While the ‘95-’96 roster technically had three lottery picks, all but one of them - Stoudamire - were acquired through the expansion draft.
Now, I have nothing against the expansion draft, in fact I’m incredibly grateful for the players we acquired and their willingness to help establish the name of a new franchise, but there was a reason these players were available for us - their teams thought they were not worth protecting...
This idea of undervalued players striving to prove their worth through fully committing to the organisation and its aims is one of the most unique aspects of our team. During the Masai Ujiri era, the Raptors have continually collected players thought not good enough to contribute to winning basketball - Siakam, VanVleet, Boucher, etc - and turned them into key pieces of a successful NBA team.
In fact, it is well known that our 2019 Championship roster was the first team ever to win without a single lottery pick.
Instead, the organisation chose to build itself around players who were willing to work for everything they got, never getting anything handed to them.
Both the core and the bench were filled with late first-rounders, second-rounders, and undrafted free agents, eager to prove that they not only deserved a place in the league, but that they had what it takes to win it all.
And there is no one player archetype that thrives on this idea of hustle and hard work paying off - or ‘betting on yourself’, as Fred would say - than the undersized guards that have become a staple of Raptors basketball.
With the franchise’s first ever pick, the organisation showed full commitment to this belief that no one should be counted out. That even in the sport of basketball - where height is considered a necessity - they would prove to the world that anything is possible. They would be the team of underdogs ready to prove the world wrong.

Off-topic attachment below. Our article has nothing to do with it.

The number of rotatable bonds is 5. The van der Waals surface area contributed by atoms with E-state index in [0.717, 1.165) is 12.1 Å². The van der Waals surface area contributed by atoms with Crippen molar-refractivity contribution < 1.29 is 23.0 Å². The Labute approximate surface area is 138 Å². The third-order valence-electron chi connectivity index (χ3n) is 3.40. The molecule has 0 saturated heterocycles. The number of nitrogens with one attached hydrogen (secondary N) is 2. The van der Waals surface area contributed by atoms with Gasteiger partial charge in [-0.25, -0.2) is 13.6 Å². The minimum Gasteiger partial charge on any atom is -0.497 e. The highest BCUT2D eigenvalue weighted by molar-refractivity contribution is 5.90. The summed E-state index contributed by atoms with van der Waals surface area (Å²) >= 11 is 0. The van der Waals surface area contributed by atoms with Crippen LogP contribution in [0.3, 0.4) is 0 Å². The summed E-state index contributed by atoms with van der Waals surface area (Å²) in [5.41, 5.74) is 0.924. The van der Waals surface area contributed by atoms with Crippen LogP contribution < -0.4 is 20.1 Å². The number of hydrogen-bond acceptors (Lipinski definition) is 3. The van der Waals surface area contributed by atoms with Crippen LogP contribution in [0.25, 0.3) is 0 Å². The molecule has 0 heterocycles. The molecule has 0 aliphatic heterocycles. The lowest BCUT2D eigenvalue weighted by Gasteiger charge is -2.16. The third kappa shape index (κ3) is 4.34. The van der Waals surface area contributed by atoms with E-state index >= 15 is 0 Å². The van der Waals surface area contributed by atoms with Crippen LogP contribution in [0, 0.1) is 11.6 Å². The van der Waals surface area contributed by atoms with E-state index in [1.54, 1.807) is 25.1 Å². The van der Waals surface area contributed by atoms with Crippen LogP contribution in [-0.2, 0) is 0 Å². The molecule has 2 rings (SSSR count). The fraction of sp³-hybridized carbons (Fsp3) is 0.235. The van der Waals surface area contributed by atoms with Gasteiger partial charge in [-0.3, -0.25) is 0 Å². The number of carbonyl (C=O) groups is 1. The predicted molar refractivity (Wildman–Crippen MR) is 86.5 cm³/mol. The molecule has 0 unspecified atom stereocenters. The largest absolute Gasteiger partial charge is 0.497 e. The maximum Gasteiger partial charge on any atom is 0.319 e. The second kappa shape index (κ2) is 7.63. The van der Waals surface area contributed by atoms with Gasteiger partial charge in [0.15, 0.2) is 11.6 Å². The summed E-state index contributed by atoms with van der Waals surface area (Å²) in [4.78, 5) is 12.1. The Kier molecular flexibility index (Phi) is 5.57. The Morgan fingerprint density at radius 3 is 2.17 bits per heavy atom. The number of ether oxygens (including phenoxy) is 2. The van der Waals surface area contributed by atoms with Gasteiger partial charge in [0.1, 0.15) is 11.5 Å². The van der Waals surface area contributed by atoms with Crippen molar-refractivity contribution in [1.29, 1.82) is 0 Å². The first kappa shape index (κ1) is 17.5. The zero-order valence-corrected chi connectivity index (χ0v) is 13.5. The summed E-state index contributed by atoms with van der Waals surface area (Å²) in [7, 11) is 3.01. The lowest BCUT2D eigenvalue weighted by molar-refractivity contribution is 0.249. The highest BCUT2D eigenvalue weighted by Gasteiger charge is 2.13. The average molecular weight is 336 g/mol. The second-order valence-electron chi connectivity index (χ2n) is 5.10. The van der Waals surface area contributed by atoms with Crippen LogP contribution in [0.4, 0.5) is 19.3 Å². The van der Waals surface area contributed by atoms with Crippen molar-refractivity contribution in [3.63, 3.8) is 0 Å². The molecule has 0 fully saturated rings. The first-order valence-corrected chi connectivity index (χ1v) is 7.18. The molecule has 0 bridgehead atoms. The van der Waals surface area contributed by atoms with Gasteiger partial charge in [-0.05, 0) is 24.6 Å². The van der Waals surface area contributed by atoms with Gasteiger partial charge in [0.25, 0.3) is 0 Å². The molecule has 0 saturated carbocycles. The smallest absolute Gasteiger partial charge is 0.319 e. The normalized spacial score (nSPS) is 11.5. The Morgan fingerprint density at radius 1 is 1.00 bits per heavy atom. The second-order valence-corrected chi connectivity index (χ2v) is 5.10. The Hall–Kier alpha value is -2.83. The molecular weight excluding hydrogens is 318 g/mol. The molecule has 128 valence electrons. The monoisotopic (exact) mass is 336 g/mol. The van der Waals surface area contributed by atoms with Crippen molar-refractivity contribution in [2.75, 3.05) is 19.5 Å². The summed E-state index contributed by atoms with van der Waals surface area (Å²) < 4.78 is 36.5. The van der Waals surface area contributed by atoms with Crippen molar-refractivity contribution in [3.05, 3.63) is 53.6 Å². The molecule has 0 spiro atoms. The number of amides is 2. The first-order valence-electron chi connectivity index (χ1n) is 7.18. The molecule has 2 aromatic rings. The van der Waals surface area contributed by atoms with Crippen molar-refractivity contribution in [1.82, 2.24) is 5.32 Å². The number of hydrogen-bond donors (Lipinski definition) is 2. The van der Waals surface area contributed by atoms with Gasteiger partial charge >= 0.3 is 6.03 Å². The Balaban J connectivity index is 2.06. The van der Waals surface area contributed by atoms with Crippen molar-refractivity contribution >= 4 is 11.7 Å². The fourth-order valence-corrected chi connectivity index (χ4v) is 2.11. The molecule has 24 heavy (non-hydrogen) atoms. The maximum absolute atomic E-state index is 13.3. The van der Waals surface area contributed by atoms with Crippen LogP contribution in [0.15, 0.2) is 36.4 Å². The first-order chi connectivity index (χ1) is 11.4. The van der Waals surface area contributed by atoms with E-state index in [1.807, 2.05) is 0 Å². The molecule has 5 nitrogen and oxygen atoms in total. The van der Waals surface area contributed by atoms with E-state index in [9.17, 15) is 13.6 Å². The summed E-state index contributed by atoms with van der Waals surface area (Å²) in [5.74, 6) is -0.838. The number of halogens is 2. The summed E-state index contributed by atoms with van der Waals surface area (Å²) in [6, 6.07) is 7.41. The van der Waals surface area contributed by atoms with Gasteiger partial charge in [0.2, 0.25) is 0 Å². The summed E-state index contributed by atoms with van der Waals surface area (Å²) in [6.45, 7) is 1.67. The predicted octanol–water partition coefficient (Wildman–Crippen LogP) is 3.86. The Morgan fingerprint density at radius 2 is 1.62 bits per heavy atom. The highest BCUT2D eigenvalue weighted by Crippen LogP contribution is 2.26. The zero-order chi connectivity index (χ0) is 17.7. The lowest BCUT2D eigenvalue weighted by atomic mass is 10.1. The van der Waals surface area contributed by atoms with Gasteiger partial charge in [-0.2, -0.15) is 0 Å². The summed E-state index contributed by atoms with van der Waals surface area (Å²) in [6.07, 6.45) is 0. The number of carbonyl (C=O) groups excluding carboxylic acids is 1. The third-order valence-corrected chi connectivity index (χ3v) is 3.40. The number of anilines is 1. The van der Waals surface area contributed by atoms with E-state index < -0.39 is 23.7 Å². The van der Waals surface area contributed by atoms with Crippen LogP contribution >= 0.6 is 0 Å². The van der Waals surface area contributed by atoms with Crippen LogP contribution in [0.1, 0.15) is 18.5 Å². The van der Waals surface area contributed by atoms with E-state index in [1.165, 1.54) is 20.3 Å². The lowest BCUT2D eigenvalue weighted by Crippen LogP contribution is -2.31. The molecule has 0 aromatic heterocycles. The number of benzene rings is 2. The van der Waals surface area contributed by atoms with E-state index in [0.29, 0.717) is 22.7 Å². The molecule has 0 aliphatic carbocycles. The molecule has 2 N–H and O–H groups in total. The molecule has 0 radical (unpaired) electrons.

Damon Stoudamire was selected seventh in the 1995 draft and had proved the Raptors right to have trusted him on numerous occasions. Leading the charge against the Bulls with thirty points and eleven assists, setting the rookie record for threes in a season, being name All-star rookie game MVP, eventually winning Rookie of the Year - the undersized Point Guard showed the underdog franchise that everyone can compete, no matter how much the odds are stacked against them.
Clearly Stoudamire made a lasting impression, as this archetype of a small, gritty, pass-first Point Guard who’s willing to commit fully to defense became a staple of Raptors basketball and its culture. From Stoudamire to Muggsy Bouges, TJ Ford, Kyle Lowry, and now Fred VanVleet, the team's culture has consistently been set by those who seem to have the most to prove.
The success of this approach is evident to us now, as we can fully look back on what it led to. For it was in the biggest game in franchise history - Game 6 of the 2019 finals - that two barely six-foot guards put the North on their backs.
Kawhi Leonard's performance was admirable - and well deserving of FMVP - but it was Lowry’s near triple-double with three steals that brought the title home. It was VanVleet’s twenty-two points off the bench that sealed the deal. It was two guards in the image of our franchise's first guard - Stoudamire - that once again showed the world what was possible if you didn’t allow yourself to be doubted.
And now, as it looks like the Kyle Lowry era of Raptors basketball may be over, we once again can feel safe in the hands of an undersized guard. The undersized guard who battled it out as an undrafted free agent to become an NBA Champion. The undersized guard who dropped a franchise record fifty-four points this last season - a record for any undrafted player. Our undersized guard, Fred VanVleet.
Looking back twenty-five years later, it is clear to see how much this game against the Bulls meant, and still means, to the Toronto Raptors - both to the organisation and the fanbase.
One regular season game in March 1996 set the tone for the first quarter century of Raptors basketball. One game that created the culture of our organisation. One game that will forever live on in the lore of Canadian basketball.
The day we slayed the giants.
March 24th 1996.
(Publication date: March 24th 2021)